The Plesk panel is very similar to cPanel and WHM (you can think of Plesk as something that can replace both these products). Unlike cPanel, Plesk is cross-platform and runs on Windows Server (as well as several different Linux distributions), so if you opt for Windows-based hosting, you most likely will end up using Plesk.
Like cPanel/WHM, Plesk allows you to complete the server system administration tasks for your server, as well as integrate with third-party tools so you can manage multiple aspects of your website in one location.
This article will explain how you can upload a website using Plesk.
Login to your Parallels Plesk Panel.
Click on Subscriptions link on the left hand panel.
Click on the Open in Control Panel link for the domain you wish to access.
Click on the Website & Domains tab.
Click on the File Manager link.
Here you will be able to view all the files and directories you have uploaded to your hosting account.
Please note: Your website will be found in the httpdocs directory.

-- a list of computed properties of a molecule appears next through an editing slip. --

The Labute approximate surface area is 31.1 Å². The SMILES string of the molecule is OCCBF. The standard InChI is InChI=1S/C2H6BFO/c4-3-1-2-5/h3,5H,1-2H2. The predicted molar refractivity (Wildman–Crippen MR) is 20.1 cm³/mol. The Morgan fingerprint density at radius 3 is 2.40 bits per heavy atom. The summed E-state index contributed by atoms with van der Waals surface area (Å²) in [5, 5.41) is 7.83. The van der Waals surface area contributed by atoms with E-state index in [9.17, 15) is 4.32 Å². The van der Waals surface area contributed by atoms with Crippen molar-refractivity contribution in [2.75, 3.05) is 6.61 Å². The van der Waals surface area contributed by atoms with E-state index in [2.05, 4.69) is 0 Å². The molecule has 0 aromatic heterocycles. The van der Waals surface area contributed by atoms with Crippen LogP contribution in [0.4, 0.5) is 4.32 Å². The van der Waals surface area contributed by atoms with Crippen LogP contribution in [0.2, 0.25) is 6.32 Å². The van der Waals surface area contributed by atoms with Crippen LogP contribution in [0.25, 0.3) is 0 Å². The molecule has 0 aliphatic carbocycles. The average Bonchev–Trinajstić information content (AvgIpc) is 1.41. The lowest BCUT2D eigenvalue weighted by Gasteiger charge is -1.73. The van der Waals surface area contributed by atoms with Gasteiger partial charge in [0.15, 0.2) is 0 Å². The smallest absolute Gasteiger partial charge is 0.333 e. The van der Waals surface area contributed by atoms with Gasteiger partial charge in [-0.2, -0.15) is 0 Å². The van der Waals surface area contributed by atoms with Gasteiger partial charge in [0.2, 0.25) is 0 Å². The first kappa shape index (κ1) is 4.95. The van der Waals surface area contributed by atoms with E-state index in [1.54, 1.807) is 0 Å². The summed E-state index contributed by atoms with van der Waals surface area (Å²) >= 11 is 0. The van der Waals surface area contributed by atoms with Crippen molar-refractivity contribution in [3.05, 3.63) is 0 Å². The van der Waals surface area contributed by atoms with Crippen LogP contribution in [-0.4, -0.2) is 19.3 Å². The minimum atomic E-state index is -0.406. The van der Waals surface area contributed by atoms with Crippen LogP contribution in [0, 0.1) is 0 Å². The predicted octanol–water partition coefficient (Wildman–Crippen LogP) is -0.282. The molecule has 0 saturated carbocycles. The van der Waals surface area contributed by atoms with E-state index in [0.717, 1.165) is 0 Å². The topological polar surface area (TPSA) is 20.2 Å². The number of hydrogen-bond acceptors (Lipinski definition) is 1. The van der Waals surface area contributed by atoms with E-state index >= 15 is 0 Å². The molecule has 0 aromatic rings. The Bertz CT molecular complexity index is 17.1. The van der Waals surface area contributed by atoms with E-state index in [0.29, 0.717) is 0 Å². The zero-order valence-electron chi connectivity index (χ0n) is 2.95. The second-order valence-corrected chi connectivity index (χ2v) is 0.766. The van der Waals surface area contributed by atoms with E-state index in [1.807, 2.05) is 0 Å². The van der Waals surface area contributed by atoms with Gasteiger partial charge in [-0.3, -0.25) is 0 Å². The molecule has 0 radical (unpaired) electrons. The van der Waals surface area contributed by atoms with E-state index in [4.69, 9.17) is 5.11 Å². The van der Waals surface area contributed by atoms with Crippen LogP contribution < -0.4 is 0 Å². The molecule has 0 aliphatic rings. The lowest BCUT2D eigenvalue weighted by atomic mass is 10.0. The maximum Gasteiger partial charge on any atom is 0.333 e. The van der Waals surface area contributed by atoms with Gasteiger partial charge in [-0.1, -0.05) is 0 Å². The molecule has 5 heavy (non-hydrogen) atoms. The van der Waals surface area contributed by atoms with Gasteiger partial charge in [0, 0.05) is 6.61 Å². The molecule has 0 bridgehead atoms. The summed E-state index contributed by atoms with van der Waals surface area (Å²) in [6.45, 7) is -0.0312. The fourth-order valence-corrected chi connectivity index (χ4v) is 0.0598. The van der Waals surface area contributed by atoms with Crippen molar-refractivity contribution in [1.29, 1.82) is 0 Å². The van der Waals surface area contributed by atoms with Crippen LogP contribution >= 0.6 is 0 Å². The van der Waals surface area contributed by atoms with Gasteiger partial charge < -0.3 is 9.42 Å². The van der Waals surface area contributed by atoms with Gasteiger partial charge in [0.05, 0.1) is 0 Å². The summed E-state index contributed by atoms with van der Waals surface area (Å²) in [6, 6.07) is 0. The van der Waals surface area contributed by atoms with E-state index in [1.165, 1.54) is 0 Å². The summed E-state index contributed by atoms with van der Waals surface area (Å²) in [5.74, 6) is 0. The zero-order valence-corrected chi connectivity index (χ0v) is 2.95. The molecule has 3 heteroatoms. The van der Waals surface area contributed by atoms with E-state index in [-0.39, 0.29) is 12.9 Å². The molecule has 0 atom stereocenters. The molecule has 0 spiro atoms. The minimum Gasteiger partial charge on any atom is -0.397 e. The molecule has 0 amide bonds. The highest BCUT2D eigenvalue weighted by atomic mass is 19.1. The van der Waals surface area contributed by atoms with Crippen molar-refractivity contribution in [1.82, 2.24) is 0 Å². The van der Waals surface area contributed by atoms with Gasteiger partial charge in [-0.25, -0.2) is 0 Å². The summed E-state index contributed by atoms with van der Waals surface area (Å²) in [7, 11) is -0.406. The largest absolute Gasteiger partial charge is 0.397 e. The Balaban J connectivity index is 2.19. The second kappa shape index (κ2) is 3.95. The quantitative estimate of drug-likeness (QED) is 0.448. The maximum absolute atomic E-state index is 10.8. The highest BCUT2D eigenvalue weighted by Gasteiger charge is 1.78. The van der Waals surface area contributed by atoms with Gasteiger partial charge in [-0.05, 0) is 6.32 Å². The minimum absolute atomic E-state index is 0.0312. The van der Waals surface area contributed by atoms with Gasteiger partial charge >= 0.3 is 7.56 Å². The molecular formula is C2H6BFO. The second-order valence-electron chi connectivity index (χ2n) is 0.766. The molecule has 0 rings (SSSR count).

If you wish to create a new folder click on the Add New Directory icon, give your directory a name and press the OK button.
To upload a file click on the Add New File icon.
Choose to either Upload a file by browsing to it on your local computer or Create a file by giving it a name, press the OK button to save your change.
However, do note that you get both the “client-facing” functionality and the administrative functionality in one location, so you get a more powerful experience at the expense of a streamlined interface.
Plesk considers itself to be a complete “WebOps” server control panel, which means that you will get strong website and server security, the ability to manage multiple servers using one control panel, a large amount of flexibility and control, and extensibility so that you can create a Plesk implementation that does exactly what you need it to do.
Hosts that use Plesk for their Windows plans include ASPHostPortal and HostForLIFEASP.NET, some of the businesses that rely on Plesk’s products include Microsoft, Amazon Web Services, Docker, Google, and Node.js.